What are the types of images that we support for compressing?
Portable Network Graphics is a raster-graphics file format that supports lossless data compression. PNG was developed as an improved, non-patented replacement for Graphics Interchange Format. PNG supports palette-based images, grayscale images, and full-color non-palette-based RGB or RGBA images.
JPEG is a commonly used method of lossy compression for digital images, particularly for those images produced by digital photography. The degree of compression can be adjusted, allowing a selectable tradeoff between storage size and image quality.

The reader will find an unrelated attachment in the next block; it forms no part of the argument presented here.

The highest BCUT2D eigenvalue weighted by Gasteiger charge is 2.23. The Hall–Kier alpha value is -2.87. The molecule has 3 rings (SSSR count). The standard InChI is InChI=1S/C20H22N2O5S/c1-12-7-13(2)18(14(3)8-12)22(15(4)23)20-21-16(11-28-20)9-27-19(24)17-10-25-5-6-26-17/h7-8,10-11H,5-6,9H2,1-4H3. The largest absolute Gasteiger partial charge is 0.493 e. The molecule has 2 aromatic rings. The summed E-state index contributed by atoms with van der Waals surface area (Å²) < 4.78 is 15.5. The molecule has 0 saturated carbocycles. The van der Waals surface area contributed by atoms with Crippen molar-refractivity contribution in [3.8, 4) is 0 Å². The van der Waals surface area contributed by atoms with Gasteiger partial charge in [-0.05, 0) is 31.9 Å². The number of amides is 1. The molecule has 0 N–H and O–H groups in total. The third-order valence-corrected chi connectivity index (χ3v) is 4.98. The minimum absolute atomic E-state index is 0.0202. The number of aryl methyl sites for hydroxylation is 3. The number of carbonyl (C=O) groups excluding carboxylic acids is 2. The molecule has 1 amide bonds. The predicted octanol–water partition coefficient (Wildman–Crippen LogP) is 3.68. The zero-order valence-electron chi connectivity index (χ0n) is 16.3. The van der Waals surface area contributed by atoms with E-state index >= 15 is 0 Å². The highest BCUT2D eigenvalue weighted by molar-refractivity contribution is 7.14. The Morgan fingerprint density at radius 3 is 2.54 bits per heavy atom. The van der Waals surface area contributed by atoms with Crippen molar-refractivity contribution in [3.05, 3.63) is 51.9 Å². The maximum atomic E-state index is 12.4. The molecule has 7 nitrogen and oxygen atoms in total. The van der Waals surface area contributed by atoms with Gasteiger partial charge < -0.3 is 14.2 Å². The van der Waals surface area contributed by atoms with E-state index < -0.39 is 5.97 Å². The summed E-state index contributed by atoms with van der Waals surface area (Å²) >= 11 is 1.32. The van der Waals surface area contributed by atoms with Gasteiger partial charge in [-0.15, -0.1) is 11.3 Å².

The Graphics Interchange Format (GIF) is a bitmap image format that was developed by a team at the online services provider CompuServe led by American computer scientist Steve Wilhite on June 15, 1987. It has since come into widespread usage on the World Wide Web due to its wide support and portability between applications and operating systems. The format supports up to 8 bits per pixel for each image, allowing a single image to reference its own palette of up to 256 different colors chosen from the 24-bit RGB color space. It also supports animations and allows a separate palette of up to 256 colors for each frame. These palette limitations make GIF less suitable for reproducing color photographs and other images with color gradients, but well-suited for simpler images such as graphics or logos with solid areas of color. Unlike video, the GIF file format does not support audio.